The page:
ElegantSnobbery said...

Oh wow, hugs and yes, so sad that you would even have to post this today! :(

Anonymous said...

Professionalism is something that only non-professionals stridently proclaim.

True professionals don't need to justify themselves by pointing at others.

The internet is, sadly, a place where folks *think* they can say anything they want.

It *is* a sad day when hard work, commitment, and professionalism are mocked.

I'm aware of the issue Angela is posting about and from the outside looking in, it's very clear who *isn't* professional. They've done themselves unrepairable harm as writers and human beings.

Andrea Mack said...

Angela, you are a true professional, and it is sad if there are writers out there who are not. This business of writing novels and getting published is hard, and I've been glad to have your support as a writer through your intersting blog commentaries and thorough critiques.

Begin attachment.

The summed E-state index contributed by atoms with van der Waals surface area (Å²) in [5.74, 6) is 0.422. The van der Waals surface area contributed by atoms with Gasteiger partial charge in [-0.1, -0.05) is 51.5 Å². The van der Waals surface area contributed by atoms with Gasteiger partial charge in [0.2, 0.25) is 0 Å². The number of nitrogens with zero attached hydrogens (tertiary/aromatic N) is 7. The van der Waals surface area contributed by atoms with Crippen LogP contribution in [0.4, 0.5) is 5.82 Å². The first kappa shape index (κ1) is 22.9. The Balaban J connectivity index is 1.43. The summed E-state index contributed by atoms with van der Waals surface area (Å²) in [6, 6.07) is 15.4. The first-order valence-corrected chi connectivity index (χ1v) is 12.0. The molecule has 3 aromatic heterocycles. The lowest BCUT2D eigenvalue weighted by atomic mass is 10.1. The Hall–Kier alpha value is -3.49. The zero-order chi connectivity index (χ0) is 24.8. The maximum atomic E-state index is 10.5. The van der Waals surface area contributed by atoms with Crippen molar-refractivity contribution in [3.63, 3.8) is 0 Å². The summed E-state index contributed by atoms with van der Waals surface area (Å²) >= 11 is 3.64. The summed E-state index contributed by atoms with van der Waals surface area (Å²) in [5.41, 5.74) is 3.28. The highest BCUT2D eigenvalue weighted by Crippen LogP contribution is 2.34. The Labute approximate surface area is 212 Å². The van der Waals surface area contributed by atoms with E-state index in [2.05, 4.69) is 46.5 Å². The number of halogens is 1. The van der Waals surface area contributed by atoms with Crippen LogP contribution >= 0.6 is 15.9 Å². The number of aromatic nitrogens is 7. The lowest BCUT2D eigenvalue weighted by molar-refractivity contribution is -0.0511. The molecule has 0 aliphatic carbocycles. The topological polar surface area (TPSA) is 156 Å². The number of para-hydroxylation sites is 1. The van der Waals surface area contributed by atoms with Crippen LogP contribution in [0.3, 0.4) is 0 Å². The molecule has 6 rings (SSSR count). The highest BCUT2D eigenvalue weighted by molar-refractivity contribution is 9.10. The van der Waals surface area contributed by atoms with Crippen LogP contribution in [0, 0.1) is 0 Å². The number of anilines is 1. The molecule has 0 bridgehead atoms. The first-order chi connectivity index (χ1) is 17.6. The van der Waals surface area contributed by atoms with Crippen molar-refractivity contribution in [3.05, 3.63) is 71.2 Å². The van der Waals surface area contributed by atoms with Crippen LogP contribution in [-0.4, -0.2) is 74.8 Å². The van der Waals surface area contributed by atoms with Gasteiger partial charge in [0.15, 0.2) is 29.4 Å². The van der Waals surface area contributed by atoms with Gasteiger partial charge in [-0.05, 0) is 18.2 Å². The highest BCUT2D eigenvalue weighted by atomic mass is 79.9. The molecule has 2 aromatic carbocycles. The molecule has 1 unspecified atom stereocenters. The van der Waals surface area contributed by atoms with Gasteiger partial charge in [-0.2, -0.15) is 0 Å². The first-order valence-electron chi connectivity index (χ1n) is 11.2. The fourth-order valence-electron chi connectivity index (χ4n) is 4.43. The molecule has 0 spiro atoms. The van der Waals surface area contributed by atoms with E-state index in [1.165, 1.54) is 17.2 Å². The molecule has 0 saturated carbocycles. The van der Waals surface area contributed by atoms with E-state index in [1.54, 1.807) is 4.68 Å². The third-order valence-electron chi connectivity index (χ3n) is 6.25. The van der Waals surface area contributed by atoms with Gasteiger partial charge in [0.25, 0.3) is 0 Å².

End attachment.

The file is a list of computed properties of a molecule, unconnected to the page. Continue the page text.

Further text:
Jan Markley said...

Good reminder Angela. While I find the vast majority of writers in the community are mutually supportive, there are the few who use their blogs as their platform to address personal issues against those in the industry. The book writing profession is just that, a profession with commonly understood rules of conduct.

Melissa Gill said...

It's really too bad people don't support each other. That's one of the best parts about being a writer is the support from the writing community.

Kathi Oram Peterson said...

Okay, so I've lived a sheltered life. I had not idea this was going on. How sad! I'm very grateful for the bloggers I follow and who follow me. Thanks!

Sandy Shin said...

Thank you for this post, Angela. It's something we all need to remember.

Conda V. Douglas said...

Angela, I believe that the vast majority of the people on the net are good, kind souls. Unfortunately it's those few who are...awful...who stand out. Good reminder, though.

Lisa K. said...